Being able to manage projects, solve problems and work creatively makes you attractive to a wide range of employers
Jobs directly related to your degree include:
- Amenity horticulturist
- Commercial horticulturist
- Horticultural consultant
- Horticultural therapist
- Landscape architect
Jobs where your degree would be useful include:
- Environmental consultant
- Environmental education officer
- Field trials officer
- Interior and spatial designer
- Nature conservation officer
- Planning and development surveyor
- Plant breeder/geneticist
Remember that many employers accept applications from graduates with any degree subject, so don't restrict your thinking to the jobs listed here.
Try to make use of any placement opportunities your university offers within the landscape and garden design sector. Some universities offer an optional placement year abroad and some encourage students to enter student design competitions, which provide the opportunity to work on show gardens at high-profile events.
Part-time work and/or voluntary work is also useful. While many such opportunities help you develop important employability skills such as teamwork and communication, try to get experience relevant to landscape and garden design, such as working as a landscape assistant. Opportunities exist with charitable organisations, as well as with commercial nurseries, organic producers, public and privately owned gardens, parks, local community organisations and garden centres.
Membership of organisations such as the Society of Garden Designers (SGD) or The Landscape Institute (LI) is also useful for building up a network of contacts who may be able to advise on work experience opportunities or setting up your own business.
Search for placements and find out more about work experience and internships.
These include local authorities, nurseries, garden centres, publicly and privately owned gardens, commercial landscaping companies, private landscape architectural practices and consultancies, and government advisory and heritage agencies. Opportunities also exist with voluntary organisations, public sector bodies such as the Forestry Commission, and large engineering and construction firms.
Some graduates go on to set up their own gardening, landscape design or landscape architecture business. After developing your expertise and building a reputation, you may choose to be employed or self-employed as a consultant.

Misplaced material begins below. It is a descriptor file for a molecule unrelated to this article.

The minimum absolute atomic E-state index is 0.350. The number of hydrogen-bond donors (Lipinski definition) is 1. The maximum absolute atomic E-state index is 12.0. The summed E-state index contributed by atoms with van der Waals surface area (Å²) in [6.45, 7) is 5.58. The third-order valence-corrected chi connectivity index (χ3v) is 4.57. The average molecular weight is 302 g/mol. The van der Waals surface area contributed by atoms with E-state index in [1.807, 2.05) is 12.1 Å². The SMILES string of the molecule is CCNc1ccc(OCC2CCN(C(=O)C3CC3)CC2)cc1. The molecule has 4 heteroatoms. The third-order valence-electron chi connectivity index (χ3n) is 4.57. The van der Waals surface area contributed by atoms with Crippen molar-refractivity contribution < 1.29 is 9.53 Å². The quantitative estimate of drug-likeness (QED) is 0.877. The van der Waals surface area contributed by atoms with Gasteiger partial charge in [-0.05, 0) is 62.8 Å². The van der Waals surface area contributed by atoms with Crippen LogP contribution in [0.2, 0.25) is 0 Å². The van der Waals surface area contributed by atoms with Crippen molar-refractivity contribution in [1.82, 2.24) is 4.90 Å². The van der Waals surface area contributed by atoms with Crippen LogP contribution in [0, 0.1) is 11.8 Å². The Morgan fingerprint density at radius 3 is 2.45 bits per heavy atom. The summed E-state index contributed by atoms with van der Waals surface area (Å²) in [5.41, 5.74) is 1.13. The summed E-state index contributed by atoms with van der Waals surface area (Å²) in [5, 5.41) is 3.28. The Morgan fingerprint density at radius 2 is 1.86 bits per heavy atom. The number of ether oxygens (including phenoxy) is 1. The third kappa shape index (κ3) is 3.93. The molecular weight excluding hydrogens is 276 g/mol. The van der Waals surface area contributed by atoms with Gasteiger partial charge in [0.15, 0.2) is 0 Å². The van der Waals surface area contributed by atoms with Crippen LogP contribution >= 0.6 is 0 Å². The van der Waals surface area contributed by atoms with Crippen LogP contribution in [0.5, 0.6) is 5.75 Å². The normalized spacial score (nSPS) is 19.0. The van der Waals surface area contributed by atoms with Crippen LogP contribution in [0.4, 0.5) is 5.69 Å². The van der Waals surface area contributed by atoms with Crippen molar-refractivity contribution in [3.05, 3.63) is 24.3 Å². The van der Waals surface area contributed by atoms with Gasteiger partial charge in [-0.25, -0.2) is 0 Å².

Skills for your CV
Studying landscape and garden design provides you with a mix of creative skills and practical horticultural techniques that underpin garden design. In addition to gaining plant knowledge, design skills and an understanding of the theories behind landscape architecture, you also develop a range of skills that are useful in many job sectors. These include:
- practical knowledge of construction and project management;
- media skills, both digital and non-digital methods, used to develop and express ideas;
- communication skills, through written, verbal and visual means to discuss theories, ideas, findings and solutions;
- presentation skills, in particular presenting ideas and visions to clients;
- self-management, with the ability to manage your time and to carry out personal reflection;
- teamwork, being carried out to achieve a common goal;
- attention to detail;
- IT skills in data handling, research and presentation of solutions.
Some landscape and garden design graduates go on to study landscape architecture at postgraduate level, undertaking a PgDip/MA Landscape Architecture accredited by The Landscape Institute, the chartered body for landscape architecture in the UK.
Others choose to undertake further study in areas such as landscape management or garden and landscape design, and other more specialist courses, such as landscape ecology, land reclamation and restoration, and urban design. A business course could be useful if you intend to start your own company.
What do landscape and garden design graduates do?
More than half of landscape and garden design graduates in employment in the UK are working as landscape architects/designers six months after graduation.
|Working and studying||4.9|
|Type of work||Percentage|
|Gardeners and landscape gardeners||14.4|
|Technicians and other professionals||9.4|
|Retail, catering and bar work||6.8|
Find out what other graduates are doing six months after finishing their degrees in What Do Graduates Do?
Graduate destinations data from the Higher Education Statistics Agency.